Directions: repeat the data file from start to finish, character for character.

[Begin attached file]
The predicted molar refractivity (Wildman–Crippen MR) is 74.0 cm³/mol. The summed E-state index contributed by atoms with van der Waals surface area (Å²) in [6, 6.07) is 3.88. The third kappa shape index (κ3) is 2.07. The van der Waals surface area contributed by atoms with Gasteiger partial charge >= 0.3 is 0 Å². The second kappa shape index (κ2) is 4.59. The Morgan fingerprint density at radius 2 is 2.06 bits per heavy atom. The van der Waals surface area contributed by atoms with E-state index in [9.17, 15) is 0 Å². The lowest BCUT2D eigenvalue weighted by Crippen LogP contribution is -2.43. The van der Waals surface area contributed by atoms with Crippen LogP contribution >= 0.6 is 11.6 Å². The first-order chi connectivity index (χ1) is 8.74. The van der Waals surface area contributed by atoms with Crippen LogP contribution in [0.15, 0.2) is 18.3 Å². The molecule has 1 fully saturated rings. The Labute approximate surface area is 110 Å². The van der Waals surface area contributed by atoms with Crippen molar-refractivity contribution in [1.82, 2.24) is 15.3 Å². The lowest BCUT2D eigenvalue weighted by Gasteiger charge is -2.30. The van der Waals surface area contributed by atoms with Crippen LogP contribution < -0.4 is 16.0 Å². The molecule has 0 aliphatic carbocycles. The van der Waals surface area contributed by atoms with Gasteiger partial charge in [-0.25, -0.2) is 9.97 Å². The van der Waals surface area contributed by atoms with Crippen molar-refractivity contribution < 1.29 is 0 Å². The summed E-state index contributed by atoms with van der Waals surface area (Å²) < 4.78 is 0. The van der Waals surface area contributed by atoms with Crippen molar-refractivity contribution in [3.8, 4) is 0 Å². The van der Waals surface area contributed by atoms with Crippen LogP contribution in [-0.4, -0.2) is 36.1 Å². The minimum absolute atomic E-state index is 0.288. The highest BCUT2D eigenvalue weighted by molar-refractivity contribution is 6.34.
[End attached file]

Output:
The predicted molar refractivity (Wildman–Crippen MR) is 74.0 cm³/mol. The summed E-state index contributed by atoms with van der Waals surface area (Å²) in [6, 6.07) is 3.88. The third kappa shape index (κ3) is 2.07. The van der Waals surface area contributed by atoms with Gasteiger partial charge >= 0.3 is 0 Å². The second kappa shape index (κ2) is 4.59. The Morgan fingerprint density at radius 2 is 2.06 bits per heavy atom. The van der Waals surface area contributed by atoms with E-state index in [9.17, 15) is 0 Å². The lowest BCUT2D eigenvalue weighted by Crippen LogP contribution is -2.43. The van der Waals surface area contributed by atoms with Crippen LogP contribution >= 0.6 is 11.6 Å². The first-order chi connectivity index (χ1) is 8.74. The van der Waals surface area contributed by atoms with Crippen LogP contribution in [0.15, 0.2) is 18.3 Å². The molecule has 1 fully saturated rings. The Labute approximate surface area is 110 Å². The van der Waals surface area contributed by atoms with Crippen molar-refractivity contribution in [1.82, 2.24) is 15.3 Å². The lowest BCUT2D eigenvalue weighted by Gasteiger charge is -2.30. The van der Waals surface area contributed by atoms with Crippen LogP contribution < -0.4 is 16.0 Å². The molecule has 0 aliphatic carbocycles. The van der Waals surface area contributed by atoms with Gasteiger partial charge in [-0.25, -0.2) is 9.97 Å². The van der Waals surface area contributed by atoms with Crippen molar-refractivity contribution < 1.29 is 0 Å². The summed E-state index contributed by atoms with van der Waals surface area (Å²) < 4.78 is 0. The van der Waals surface area contributed by atoms with Crippen molar-refractivity contribution in [3.8, 4) is 0 Å². The van der Waals surface area contributed by atoms with Crippen LogP contribution in [-0.4, -0.2) is 36.1 Å². The minimum absolute atomic E-state index is 0.288. The highest BCUT2D eigenvalue weighted by molar-refractivity contribution is 6.34.